BOGOTA, Colombia (AP) _ U.S., Colombian and Ecuadorean naval forces will conduct joint exercises in anti-submarine warfare this week, two days after the second discovery of a submarine believed used to smuggle cocaine.

U.S. forces are sending the submarine USS Seahorse, the destroyer USS Stump and three Coast Guard frigates to take part with Colombian and Ecuadorean warships in Operation Unitas XXXV, which begins Friday in the Pacific off western Colombia, said a Colombian naval officer.

The officer, who spoke on condition of anonymity, said the operation ''has absolutely nothing to do with drug traffickers.'' But she acknowledged that anti-submarine techniques learned during the exercise could later be used against smuggling.

In the past three months, police have found two mini-submarines they suspect were used to smuggle cocaine from Colombia, the source of 80 percent of the world's supply of the drug.

The second sub was discovered Wednesday at a repair shop in the Caribbean coastal city of Barranquilla, 435 miles north of Bogota.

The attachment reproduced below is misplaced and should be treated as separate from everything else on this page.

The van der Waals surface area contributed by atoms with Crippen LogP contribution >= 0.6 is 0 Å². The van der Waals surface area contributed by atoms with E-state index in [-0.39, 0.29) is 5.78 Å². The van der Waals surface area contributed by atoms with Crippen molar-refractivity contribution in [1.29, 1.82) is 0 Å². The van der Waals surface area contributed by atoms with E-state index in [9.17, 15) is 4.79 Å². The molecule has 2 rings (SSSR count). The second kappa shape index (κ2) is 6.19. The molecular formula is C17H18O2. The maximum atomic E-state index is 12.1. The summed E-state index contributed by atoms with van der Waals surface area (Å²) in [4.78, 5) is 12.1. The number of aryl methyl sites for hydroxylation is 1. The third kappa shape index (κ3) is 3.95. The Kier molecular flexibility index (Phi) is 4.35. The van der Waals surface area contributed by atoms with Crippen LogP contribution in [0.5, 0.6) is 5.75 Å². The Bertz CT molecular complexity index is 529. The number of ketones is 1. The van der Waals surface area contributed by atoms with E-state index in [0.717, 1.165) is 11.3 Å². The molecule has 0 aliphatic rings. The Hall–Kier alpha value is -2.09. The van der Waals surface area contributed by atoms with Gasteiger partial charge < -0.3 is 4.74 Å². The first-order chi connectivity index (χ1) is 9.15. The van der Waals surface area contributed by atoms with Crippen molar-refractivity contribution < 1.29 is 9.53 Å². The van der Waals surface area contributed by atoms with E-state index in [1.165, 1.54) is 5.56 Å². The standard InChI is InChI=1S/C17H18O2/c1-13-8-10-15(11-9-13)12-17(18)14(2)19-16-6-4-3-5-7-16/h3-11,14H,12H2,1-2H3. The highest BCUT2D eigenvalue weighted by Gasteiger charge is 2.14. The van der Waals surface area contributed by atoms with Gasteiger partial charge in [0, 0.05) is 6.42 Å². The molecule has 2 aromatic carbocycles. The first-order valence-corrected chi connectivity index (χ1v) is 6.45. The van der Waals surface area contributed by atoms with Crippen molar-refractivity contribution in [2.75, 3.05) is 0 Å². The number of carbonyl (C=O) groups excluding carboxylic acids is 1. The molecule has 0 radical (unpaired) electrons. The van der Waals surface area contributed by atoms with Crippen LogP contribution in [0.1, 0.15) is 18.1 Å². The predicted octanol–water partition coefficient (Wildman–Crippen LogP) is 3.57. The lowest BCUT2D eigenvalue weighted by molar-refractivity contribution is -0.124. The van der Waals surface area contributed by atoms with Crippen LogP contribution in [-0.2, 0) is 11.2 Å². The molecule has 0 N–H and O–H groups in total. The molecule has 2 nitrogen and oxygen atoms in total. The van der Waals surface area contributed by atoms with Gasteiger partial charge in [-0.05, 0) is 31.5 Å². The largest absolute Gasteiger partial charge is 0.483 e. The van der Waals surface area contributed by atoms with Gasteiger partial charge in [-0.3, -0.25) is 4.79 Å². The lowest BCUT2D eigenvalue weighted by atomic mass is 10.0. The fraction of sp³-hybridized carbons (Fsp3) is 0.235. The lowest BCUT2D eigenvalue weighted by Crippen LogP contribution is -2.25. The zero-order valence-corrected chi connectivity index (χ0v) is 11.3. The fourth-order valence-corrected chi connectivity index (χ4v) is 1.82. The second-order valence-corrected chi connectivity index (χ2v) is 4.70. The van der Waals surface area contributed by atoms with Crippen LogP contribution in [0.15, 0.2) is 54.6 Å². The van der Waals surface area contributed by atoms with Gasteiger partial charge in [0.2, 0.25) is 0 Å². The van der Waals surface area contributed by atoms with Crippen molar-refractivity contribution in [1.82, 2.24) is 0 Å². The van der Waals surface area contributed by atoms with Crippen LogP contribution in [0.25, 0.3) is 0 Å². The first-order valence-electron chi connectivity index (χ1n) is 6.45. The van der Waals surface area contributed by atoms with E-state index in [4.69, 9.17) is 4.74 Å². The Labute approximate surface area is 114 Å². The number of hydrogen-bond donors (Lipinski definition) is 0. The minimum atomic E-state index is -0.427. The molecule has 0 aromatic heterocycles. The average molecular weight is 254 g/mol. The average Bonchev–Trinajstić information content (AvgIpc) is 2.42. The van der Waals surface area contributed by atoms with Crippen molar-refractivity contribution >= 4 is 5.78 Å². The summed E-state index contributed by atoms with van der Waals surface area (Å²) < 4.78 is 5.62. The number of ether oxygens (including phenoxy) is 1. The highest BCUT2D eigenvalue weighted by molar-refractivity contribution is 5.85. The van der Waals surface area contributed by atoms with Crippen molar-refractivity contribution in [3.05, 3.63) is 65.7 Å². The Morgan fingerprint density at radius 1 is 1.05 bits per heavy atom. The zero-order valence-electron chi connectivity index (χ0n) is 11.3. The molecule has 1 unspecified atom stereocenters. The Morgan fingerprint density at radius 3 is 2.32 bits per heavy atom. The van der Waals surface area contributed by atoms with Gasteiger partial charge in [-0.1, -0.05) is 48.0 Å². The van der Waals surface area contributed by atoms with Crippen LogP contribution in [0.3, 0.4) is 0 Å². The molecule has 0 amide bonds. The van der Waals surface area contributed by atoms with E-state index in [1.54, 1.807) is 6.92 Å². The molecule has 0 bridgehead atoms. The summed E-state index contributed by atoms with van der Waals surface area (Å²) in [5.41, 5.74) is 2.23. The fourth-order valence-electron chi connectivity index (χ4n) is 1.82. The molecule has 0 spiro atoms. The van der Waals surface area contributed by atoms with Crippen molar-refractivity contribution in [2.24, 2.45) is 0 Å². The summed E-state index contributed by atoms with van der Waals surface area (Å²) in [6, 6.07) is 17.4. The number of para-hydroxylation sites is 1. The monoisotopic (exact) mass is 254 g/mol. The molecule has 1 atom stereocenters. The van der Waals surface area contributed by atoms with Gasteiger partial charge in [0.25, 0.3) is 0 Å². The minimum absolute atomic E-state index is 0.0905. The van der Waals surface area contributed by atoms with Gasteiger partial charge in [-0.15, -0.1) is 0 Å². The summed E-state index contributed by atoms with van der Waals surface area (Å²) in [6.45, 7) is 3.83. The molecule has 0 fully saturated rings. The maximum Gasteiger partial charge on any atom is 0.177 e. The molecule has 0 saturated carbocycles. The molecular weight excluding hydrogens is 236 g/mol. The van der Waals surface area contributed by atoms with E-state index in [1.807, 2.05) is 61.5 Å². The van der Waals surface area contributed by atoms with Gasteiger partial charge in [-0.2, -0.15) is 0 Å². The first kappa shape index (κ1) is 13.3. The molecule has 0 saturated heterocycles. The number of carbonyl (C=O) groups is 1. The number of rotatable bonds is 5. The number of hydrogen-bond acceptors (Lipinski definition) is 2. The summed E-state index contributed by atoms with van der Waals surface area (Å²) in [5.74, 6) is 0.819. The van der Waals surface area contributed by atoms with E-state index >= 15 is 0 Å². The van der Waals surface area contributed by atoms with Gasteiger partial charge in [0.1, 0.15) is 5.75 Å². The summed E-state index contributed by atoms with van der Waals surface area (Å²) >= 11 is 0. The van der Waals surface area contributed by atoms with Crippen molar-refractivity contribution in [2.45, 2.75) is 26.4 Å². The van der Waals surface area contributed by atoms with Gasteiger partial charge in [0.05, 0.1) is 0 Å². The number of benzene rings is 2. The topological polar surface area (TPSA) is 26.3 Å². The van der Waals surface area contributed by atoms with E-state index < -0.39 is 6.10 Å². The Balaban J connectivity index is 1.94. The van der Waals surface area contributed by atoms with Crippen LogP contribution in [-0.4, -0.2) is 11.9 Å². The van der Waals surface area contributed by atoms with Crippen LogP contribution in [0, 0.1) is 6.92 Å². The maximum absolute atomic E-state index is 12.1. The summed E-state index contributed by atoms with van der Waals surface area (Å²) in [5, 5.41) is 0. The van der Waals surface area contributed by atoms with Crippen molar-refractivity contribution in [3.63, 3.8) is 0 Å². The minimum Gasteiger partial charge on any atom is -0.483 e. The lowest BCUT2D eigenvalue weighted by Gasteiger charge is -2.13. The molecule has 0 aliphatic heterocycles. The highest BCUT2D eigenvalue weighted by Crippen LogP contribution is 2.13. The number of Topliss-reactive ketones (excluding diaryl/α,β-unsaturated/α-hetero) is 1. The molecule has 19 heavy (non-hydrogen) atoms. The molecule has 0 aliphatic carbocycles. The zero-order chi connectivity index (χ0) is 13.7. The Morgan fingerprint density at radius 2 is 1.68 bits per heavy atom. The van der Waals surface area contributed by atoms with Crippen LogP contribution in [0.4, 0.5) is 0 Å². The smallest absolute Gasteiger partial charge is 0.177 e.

The short-range submarines are apparently used to sneak cocaine from port areas patrolled by security forces to mother ships waiting offshore.

Colombian Defense Minister Fernando Botero said after the first submarine was discovered in September that the Cali cartel, Colombia's biggest cocaine- trafficking network, was developing a fleet of submarines.

Found in Santa Marta, a coastal city 50 miles northeast of Barranquilla, the first ''narcosubmarine'' had a sophisticated communications system and capacity for two crewmembers and three tons of cocaine.

Police said the craft found Wednesday was a cruder version, and that it had probably been used for several years.

The joint exercise will be based for two days at Bahia Malaga, a naval base 230 miles southwest of Bogota, and will then move to Panamanian waters, a Columbian navy communique announced.

The U.S. Embassy had no immediate comment on Operation Unitas, an annual joint exercise that began 35 years ago.

The participating U.S. ships are based in Mayport, Fla.; Norfolk, Va.; and Charleston, S.C., the Colombian naval officer said.